We develop monitoring and assessment frameworks and tools to spatially manage marine estates to deliver environmental, social and economic benefits.
Pressures on the marine environment
Half the world's population lives less than 200 kilometres from the coast, in a footprint that covers less than three percent of the planet. Our coasts and oceans provide food, transport, recreation, waste disposal and cultural inspiration. However, these resources are under pressure due to harvesting, habitat loss, pollution, and climate change.
As demands of a growing human population continue to rise, understanding the long-term capacity of ocean ecosystems and building a sustainable Blue Economy is critical, while delivering tools for communities, industry and government to best manage resource use and conserve biodiversity.
Marine spatial planning tools
We have developed and tested various marine spatial planning approaches to assist governments, both nationally and internationally, to support sustainable ocean use and conservation. This includes identifying environmental, social and well-being values, and their relevance for environmental impact assessments.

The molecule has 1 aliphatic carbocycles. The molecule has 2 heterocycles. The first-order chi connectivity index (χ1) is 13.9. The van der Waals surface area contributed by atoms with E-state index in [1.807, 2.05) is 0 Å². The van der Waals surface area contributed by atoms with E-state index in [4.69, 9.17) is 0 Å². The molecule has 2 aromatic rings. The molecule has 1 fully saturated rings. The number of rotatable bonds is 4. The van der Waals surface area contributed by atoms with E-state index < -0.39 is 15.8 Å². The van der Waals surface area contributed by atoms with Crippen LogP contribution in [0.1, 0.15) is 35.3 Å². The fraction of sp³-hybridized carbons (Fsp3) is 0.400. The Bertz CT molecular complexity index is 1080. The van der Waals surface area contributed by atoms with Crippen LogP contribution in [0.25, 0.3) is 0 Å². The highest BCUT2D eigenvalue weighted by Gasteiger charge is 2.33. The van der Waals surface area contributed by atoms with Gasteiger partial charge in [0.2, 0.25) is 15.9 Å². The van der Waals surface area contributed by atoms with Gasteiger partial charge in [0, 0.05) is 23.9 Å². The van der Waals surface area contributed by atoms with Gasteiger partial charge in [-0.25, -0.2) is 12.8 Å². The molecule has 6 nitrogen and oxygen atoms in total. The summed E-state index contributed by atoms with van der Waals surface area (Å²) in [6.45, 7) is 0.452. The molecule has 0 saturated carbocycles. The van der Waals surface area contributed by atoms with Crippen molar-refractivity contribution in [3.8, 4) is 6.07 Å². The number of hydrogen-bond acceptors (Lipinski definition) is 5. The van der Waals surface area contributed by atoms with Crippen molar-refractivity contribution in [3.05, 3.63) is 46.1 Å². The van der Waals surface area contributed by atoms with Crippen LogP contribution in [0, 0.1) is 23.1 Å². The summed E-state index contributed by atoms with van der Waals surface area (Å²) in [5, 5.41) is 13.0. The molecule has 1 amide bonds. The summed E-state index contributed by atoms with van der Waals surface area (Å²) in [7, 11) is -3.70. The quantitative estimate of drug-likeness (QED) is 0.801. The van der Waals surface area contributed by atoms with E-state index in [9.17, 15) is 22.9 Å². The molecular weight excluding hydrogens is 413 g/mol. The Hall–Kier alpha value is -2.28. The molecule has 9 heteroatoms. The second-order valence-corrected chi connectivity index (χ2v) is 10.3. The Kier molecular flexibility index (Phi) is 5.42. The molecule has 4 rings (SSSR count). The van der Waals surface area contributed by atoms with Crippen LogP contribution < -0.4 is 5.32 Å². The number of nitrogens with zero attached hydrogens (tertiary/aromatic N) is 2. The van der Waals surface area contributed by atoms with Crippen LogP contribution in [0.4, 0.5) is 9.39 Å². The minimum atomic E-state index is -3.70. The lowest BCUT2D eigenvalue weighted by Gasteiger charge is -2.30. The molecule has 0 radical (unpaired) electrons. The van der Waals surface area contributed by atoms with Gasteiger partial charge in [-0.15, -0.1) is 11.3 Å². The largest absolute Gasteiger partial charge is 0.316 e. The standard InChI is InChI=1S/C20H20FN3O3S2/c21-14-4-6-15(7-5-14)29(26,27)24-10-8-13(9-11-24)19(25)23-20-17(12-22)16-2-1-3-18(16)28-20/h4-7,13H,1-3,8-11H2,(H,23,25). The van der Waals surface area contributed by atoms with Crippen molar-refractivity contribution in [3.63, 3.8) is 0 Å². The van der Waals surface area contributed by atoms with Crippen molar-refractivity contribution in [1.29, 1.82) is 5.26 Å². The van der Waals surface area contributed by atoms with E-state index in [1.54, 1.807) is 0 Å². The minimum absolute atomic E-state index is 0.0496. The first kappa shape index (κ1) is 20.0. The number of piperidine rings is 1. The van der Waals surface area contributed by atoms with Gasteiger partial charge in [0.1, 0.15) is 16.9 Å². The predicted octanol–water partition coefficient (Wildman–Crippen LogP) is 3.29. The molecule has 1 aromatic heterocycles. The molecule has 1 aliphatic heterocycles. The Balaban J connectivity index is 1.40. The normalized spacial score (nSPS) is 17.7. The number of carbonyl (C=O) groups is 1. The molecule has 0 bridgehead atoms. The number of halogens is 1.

Specifically designed spatial management strategies combined with innovative and accessible software systems are providing the data to support policy development and are being applied to fisheries management and the identification and management of marine protected areas.
This includes analysis, advice and capacity building for ecosystem risk assessment. The cumulative impact analysis also informs sustainable ocean use and conservation by providing up-to-date data and analyses on the spatial distribution of pressures, values and impacts.
Using values to inform planning and management
Our scientific expertise is supporting governments and other responsible agencies to prioritise and implement marine ecosystem-based planning approaches, not only for existing conditions, but also for future management and governance.
The data we collate and assess identifies existing pressures to help retain and restore ocean resources needed by coastal populations. This is being applied to government information systems including assessments of fisheries, shipping and transport, oil and gas production, marine debris and seismic surveys.